A cross-party group of MPs has issued a warning over the appointment of the next Information Commissioner.
In a letter penned to Secretary of State for DCMS Oliver Dowden, the group, which comprises MPs from the Green Party, SNP and Liberal Democrats, has warned the government against “unduly influencing” the process to appoint the next commissioner.
Current Information Commissioner Elizabeth Denham is set to leave her role in October 2021, having served at the regulator since 2016.
With the search for a successor underway, privacy rights campaigners have raised concerns over the regulator’s increasingly close relationship with the government and its ability to withstand political pressure.
“The impression has been made that DCMS seeks an Information Commissioner that will work to remove protections within current laws, to reduce the risks of enforcement action, and rather than guarantee the rights of individuals, will seek to ‘balance’ rights against concerns such as ‘regulatory certainty’ and economic growth,” the letter reads.
“That is, DCMS is seeking an Information Commissioner whose policy views match its own, rather than a regulator that will seek to enforce the law as Parliament has written it,” it adds.
The Open Rights Group, which coordinated the letter, has called on the government to halt the recruitment process and remove recruitment criteria “pertaining to matters of policy that are outside of the remit” of the regulator.
ORG also called for the inclusion of criteria that will enable candidates to demonstrate whether they have regulatory and data protection enforcement experience, and as such are capable of carrying out the role of Information Commissioner.
Additionally, the letter reminds Dowden that Parliament has twice requested that the ICO be made directly accountable to the Commons, so to avoid the “possibility of a political appointment”.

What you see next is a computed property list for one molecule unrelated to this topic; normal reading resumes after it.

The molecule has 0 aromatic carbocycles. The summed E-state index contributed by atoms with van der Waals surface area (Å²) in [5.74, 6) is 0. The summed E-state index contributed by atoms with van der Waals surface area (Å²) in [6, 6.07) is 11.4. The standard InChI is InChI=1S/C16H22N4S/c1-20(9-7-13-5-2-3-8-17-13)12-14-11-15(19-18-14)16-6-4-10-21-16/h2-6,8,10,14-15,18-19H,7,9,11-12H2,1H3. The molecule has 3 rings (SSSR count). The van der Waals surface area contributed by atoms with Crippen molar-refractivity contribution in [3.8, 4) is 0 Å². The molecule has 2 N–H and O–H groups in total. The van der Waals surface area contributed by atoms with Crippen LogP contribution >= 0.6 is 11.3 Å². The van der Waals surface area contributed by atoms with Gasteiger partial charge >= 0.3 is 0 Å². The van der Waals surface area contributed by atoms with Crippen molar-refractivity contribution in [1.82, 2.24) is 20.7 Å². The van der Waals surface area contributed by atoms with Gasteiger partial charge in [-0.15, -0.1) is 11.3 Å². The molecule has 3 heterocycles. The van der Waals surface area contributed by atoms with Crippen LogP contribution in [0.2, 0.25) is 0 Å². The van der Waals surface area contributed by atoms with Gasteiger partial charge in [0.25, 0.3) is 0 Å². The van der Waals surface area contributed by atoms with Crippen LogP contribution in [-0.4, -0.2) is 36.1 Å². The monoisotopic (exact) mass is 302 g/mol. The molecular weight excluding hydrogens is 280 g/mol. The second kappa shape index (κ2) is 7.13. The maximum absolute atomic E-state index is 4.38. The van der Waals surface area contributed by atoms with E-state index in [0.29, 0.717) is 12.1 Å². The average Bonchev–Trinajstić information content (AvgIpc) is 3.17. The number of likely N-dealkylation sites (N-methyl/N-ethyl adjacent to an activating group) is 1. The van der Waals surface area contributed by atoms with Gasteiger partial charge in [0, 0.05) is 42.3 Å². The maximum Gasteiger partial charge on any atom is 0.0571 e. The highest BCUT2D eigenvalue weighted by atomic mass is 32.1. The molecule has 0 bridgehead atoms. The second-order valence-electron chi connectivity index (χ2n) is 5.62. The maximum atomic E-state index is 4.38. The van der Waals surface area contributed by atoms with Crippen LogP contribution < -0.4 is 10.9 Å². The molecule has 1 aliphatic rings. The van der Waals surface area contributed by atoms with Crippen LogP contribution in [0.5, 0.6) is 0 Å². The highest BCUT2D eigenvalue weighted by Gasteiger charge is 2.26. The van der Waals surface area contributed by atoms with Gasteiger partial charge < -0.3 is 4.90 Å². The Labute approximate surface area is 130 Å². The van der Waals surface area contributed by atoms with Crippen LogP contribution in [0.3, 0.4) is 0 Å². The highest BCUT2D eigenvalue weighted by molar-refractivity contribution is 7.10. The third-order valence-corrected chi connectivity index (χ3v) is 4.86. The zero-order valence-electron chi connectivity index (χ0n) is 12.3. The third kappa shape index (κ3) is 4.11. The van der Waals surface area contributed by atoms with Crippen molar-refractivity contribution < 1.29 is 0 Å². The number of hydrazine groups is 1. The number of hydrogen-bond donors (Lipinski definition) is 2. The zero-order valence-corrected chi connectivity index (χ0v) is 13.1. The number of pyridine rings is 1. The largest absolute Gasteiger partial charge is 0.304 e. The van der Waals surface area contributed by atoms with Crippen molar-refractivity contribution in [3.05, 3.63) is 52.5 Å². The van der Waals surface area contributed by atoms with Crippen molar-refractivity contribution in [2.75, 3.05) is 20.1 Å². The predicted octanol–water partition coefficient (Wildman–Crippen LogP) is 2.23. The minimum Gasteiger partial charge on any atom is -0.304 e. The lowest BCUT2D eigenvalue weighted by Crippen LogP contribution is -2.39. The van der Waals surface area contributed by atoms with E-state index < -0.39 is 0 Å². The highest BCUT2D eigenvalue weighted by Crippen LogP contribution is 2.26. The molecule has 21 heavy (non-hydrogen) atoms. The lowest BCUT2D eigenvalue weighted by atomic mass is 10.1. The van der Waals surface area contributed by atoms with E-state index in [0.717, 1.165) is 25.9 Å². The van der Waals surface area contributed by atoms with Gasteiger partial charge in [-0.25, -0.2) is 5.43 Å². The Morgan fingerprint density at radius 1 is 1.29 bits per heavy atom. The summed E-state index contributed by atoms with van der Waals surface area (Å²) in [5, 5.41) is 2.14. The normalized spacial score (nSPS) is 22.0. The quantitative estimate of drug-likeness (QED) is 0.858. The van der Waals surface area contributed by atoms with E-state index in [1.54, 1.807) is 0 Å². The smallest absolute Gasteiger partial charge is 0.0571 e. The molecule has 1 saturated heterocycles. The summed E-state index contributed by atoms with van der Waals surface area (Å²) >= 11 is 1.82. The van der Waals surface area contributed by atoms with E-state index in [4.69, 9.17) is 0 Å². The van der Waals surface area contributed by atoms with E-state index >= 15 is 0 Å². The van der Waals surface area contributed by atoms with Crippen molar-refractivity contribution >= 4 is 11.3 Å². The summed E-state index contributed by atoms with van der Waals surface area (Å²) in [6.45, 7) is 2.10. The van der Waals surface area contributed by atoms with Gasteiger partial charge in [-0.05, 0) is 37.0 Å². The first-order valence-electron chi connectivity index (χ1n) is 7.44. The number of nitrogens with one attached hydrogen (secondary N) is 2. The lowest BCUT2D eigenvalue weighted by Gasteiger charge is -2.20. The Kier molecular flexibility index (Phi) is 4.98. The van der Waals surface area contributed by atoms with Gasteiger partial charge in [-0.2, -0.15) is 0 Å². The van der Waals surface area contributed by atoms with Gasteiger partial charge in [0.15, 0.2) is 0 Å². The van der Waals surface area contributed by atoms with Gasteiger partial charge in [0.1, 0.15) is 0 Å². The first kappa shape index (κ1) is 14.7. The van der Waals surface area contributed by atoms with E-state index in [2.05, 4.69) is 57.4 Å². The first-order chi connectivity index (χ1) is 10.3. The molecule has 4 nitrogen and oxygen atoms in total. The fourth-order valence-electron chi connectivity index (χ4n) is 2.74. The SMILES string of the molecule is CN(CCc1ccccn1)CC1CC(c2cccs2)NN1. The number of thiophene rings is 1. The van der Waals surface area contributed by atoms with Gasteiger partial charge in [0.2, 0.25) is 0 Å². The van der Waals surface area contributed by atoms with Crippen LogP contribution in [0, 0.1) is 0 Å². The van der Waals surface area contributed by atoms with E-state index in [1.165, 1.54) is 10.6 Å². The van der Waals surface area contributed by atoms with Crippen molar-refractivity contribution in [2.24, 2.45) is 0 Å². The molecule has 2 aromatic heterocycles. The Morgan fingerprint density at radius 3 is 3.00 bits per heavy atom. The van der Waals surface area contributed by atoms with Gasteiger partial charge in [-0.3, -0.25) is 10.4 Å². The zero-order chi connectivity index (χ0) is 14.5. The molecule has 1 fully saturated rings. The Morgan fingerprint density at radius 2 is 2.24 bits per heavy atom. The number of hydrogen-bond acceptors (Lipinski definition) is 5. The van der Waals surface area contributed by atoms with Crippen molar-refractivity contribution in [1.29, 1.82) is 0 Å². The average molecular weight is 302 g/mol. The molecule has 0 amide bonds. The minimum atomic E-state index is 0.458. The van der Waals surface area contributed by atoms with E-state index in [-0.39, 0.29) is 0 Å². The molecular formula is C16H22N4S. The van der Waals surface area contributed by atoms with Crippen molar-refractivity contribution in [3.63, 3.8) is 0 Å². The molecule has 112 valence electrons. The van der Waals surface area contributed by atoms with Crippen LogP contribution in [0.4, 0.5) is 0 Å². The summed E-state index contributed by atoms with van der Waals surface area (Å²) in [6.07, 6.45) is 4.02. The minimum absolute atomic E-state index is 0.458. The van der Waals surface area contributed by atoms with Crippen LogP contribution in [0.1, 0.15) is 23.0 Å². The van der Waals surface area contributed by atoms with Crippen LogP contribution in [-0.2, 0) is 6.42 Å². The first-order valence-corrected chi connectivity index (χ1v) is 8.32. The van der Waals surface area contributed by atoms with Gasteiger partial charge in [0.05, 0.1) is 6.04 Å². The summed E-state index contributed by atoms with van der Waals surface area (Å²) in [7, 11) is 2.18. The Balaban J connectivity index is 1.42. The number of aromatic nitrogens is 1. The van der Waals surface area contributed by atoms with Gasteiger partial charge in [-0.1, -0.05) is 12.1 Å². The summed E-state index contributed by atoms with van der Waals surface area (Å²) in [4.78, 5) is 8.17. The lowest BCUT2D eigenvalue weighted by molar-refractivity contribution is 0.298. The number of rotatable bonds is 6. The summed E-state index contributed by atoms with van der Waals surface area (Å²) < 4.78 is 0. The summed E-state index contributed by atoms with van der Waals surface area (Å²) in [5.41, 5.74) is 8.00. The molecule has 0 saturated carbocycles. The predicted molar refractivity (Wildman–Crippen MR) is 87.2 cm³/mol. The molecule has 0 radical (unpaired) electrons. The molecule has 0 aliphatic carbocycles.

Green Party MP Caroline Lucas said the government is intent on appointing a new regulator who will “simply do its bidding, rather stand up for people’s rights”.
“This isn’t a watchdog, it’s a minister’s lapdog,” she added. “We need guarantees that the new ICO will be fully independent.”
Daisy Cooper MP, Deputy Leader of the Liberal Democrats, accused the government of undermining the ICO’s independence, a tactic which she said is indicative of its attitude toward privacy rights.
“They want an industry figure to help dismantle privacy laws in the UK,” Cooper said. “That fits the pattern of chumocracy and disregard for privacy that this government is already famous for.”
Jim Killock, Executive Director of the Open Rights Group, said the lack of confidence spanning “across the political spectrum” over the new appointment is unprecedented and seriously undermines the credibility of the new commissioner.
“The ICO is meant to be an independent regulator, but is not directly accountable to Parliament, yet it is responsible for protecting some of our most important rights and liberties,” he said.
“The Information Commissioner needs to be made directly accountable to Parliament and lack of cross-party Parliamentary approval is a devastating blow on the appointment of the next ICO Commissioner,” Killock added.
MPs have questioned the ICOs ability to work independently on two separate occasions. Last year, MPs criticised the regulator over its lack of action in regard to the government’s alleged abuses of privacy relating to Covid-19 technologies.
In January, the ICO was criticised by John Nicholson MP at the DCMS Committee for failing to tackle privacy abuses by political parties.
The criticism came after it was revealed the Conservative Party racially profiled some 12 million voters, an issue which the government was accused of ignoring.
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John Nicolson MP, Shadow DCMS spokesperson for the SNP, warned against a “growing trend” of public appointees with “overly cost” relationships to Conservative minister.
“They are being favoured over candidates who might challenge Conservative Government thinking,” Nicolson insisted.
“The Information Commissioners Office is one of our most important enforcement agencies and requires someone who will be a tough and effective regulator,” he added.
“I support the Open Rights Group’s call to halt the recruitment process and restart it with more appropriate criteria for a body that is so important to the protection of data in the UK.”